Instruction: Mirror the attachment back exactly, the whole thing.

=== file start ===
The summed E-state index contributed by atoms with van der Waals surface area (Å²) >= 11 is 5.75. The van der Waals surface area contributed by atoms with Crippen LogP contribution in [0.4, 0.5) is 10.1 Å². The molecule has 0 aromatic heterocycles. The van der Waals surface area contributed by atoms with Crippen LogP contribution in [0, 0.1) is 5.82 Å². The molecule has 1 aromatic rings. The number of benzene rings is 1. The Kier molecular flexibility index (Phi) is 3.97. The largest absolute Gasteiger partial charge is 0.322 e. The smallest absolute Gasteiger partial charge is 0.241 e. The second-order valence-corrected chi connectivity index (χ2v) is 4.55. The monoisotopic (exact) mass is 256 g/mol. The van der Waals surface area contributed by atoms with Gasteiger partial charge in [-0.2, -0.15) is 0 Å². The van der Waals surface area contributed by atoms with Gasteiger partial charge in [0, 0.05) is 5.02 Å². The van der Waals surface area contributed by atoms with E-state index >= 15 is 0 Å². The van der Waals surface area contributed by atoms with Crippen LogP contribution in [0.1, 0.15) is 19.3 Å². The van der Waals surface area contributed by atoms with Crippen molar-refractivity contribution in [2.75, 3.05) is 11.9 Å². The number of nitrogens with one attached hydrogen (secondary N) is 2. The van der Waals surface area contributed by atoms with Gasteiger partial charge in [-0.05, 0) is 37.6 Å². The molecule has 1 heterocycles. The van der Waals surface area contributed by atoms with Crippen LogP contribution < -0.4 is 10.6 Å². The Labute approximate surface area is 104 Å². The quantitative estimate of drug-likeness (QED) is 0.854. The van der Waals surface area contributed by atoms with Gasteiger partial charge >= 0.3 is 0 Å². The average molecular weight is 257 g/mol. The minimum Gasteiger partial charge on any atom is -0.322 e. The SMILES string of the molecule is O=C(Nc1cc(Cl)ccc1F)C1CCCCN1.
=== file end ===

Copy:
The summed E-state index contributed by atoms with van der Waals surface area (Å²) >= 11 is 5.75. The van der Waals surface area contributed by atoms with Crippen LogP contribution in [0.4, 0.5) is 10.1 Å². The molecule has 0 aromatic heterocycles. The van der Waals surface area contributed by atoms with Crippen LogP contribution in [0, 0.1) is 5.82 Å². The molecule has 1 aromatic rings. The number of benzene rings is 1. The Kier molecular flexibility index (Phi) is 3.97. The largest absolute Gasteiger partial charge is 0.322 e. The smallest absolute Gasteiger partial charge is 0.241 e. The second-order valence-corrected chi connectivity index (χ2v) is 4.55. The monoisotopic (exact) mass is 256 g/mol. The van der Waals surface area contributed by atoms with Gasteiger partial charge in [-0.2, -0.15) is 0 Å². The van der Waals surface area contributed by atoms with Gasteiger partial charge in [0, 0.05) is 5.02 Å². The van der Waals surface area contributed by atoms with E-state index >= 15 is 0 Å². The van der Waals surface area contributed by atoms with Crippen LogP contribution in [0.1, 0.15) is 19.3 Å². The van der Waals surface area contributed by atoms with Crippen molar-refractivity contribution in [2.75, 3.05) is 11.9 Å². The number of nitrogens with one attached hydrogen (secondary N) is 2. The van der Waals surface area contributed by atoms with Gasteiger partial charge in [-0.05, 0) is 37.6 Å². The molecule has 1 heterocycles. The van der Waals surface area contributed by atoms with Crippen LogP contribution < -0.4 is 10.6 Å². The Labute approximate surface area is 104 Å². The quantitative estimate of drug-likeness (QED) is 0.854. The van der Waals surface area contributed by atoms with Gasteiger partial charge >= 0.3 is 0 Å². The average molecular weight is 257 g/mol. The minimum Gasteiger partial charge on any atom is -0.322 e. The SMILES string of the molecule is O=C(Nc1cc(Cl)ccc1F)C1CCCCN1.